December 3, 2010 at 10:57 am |
    • civilioutside

      The toughest thing about arguing evolutionary theory on these boards seems to be that so many creationists are coming from the position of "I don't believe (insert false claim or total misunderstanding about what evolutionary theory says), therefore evolution must be false."

      So, to address a few points that A has grotesquely wrong in their understanding of evolution. Organisms do not "choose" to evolve. There is no goal or endpoint of evolution. There are only responses to changes in environment – if an adaptation is successful, then it will propogate into future generations because the organisms that possess it survive and reproduce better. If it's unsuccessful, then it dies out.

      Humans have not evolved significantly in the last few thousand years because 1) no mutations have cropped up that proved to be a decisive survival advantage, 2) a few thousand years is actually a relatively short evolutionary timeframe for organisms with our lifespan, and 3) we have developed the capability to adapt the environment to ourselves rather than the other way around. But even with that said, there actually have been a few changes in the human makeup, they're just comparatively minor.

      December 3, 2010 at 11:03 am |
    • David Johnson

      @A

      You said: "That's why I choose to believe the God who created all living things. I choose not to believe the big bang brought about living organisms who just magically appeared on the earth and knew how to "be," and then evolved into the beings we are now."

      The Big Bang is a theory about how the universe was formed (cosmogony). It has nothing to do with how life started on this planet. That would be abiogenesis. Evolution explains the diversity of organisms on the planet.

      Believing in Creationism or Intelligent Design, is stupidity at its finest. There being a god, is no more likely than there being a Santa Claus.

      Love and Prayers!

      Cheers!

      December 3, 2010 at 11:38 am |
    • David Johnson

      @civilioutside

      You said: The toughest thing about arguing evolutionary theory on these boards seems to be that so many creationists are coming from the position of "I don't believe (insert false claim or total misunderstanding about what evolutionary theory says), therefore evolution must be false."

      Your statement is true of anything the fundies believe is written in the King James. They believe the King James is the inerrant word of their god. Even in spite of the obvious errors. LOL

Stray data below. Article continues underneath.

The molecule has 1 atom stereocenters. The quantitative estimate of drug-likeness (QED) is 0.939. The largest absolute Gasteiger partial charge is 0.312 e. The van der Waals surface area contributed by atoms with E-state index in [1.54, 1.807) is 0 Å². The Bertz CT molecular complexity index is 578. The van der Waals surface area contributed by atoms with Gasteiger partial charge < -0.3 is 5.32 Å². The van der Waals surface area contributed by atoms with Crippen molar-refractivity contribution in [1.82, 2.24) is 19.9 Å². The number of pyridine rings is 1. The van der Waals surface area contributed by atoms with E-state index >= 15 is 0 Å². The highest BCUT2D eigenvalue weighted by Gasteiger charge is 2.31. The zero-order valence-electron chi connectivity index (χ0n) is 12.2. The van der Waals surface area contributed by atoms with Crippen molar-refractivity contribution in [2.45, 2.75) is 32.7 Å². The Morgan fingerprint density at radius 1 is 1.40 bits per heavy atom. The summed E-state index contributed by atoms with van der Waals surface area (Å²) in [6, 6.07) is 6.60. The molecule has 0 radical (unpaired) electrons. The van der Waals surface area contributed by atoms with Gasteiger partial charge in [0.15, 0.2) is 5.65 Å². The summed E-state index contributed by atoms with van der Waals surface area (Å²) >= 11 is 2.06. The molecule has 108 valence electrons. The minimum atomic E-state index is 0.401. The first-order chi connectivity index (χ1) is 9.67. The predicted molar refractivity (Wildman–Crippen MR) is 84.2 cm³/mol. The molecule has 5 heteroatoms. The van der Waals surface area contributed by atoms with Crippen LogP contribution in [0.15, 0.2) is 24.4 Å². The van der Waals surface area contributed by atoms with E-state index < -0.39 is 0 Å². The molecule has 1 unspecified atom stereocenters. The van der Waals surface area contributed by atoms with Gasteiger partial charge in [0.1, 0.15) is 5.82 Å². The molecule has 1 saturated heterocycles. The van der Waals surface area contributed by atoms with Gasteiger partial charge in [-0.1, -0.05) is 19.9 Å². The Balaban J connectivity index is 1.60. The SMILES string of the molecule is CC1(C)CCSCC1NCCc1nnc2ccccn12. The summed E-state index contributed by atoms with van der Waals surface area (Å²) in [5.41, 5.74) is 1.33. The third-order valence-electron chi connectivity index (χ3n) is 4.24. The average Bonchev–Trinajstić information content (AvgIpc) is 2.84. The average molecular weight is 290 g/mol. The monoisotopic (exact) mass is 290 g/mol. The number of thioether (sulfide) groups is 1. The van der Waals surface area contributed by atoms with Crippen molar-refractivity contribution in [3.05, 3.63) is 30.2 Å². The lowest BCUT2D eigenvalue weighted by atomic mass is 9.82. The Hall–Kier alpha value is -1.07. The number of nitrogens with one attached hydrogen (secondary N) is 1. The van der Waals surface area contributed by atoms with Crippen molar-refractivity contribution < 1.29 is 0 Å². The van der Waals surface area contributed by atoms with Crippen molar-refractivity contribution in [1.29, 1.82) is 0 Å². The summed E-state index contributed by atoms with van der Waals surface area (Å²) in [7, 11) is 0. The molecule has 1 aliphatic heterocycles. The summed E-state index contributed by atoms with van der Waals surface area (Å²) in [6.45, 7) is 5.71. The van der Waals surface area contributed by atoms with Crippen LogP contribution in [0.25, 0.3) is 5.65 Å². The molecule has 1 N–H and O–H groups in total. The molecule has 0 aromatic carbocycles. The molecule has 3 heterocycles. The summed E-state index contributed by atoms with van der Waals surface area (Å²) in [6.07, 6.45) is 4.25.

Because of this, some people have called the fundies non-thinking sheep. Not me. Some people.

      It is said, that the fundies, when confronted with evidence that their god or His word is not true, will place their hands over their ears and bleat until the evidence is withdrawn. I have seen this with my own eyes! It is a remarkable phenomena.

      You will never convince a brainwashed believer that he is delusional. Point out their delusions, so that onlookers who aren't yet "hooked" may avoid the silly.

      You did a great job on your answer to A.

      Cheers!

      December 3, 2010 at 11:55 am |
    • A

      @ciivilianoutside = "So, to address a few points that A has grotesquely wrong in their understanding of evolution. Organisms do not "choose" to evolve. There is no goal or endpoint of evolution. There are only responses to changes in environment – if an adaptation is successful, then it will propogate into future generations because the organisms that possess it survive and reproduce better. If it's unsuccessful, then it dies out."

      Again, someone has completely and grossly missed my sarcasm. Should I write after everything each seemingly unclear sarcastic comment? However, that does NOT discount the the fact that there are theories of evolution that say humans evolved from apes. Which I have said is flat out stupidity.

      That being said – human DNA does not change unless it is mutated by something foreign – i.e., cancer, viruses, etc.. Moms do not grow extra hands because we have more than one baby at a time (many evolutionists say that we adapt to our surroundings or like you said "die out", these same supporters of evolution prepose we "will" our DNA to change based on our environment). There are slight changes in our make-up based on our different strands of DNA but DNA is perfectly created, suited to the individual who posseses it. I don't believe humans will die out based on ANY evoluation theory because of the simple fact that humans were created to be superior. But based on evolution humans COULD die out if we fail to evolve to our surroundings correctly. BS.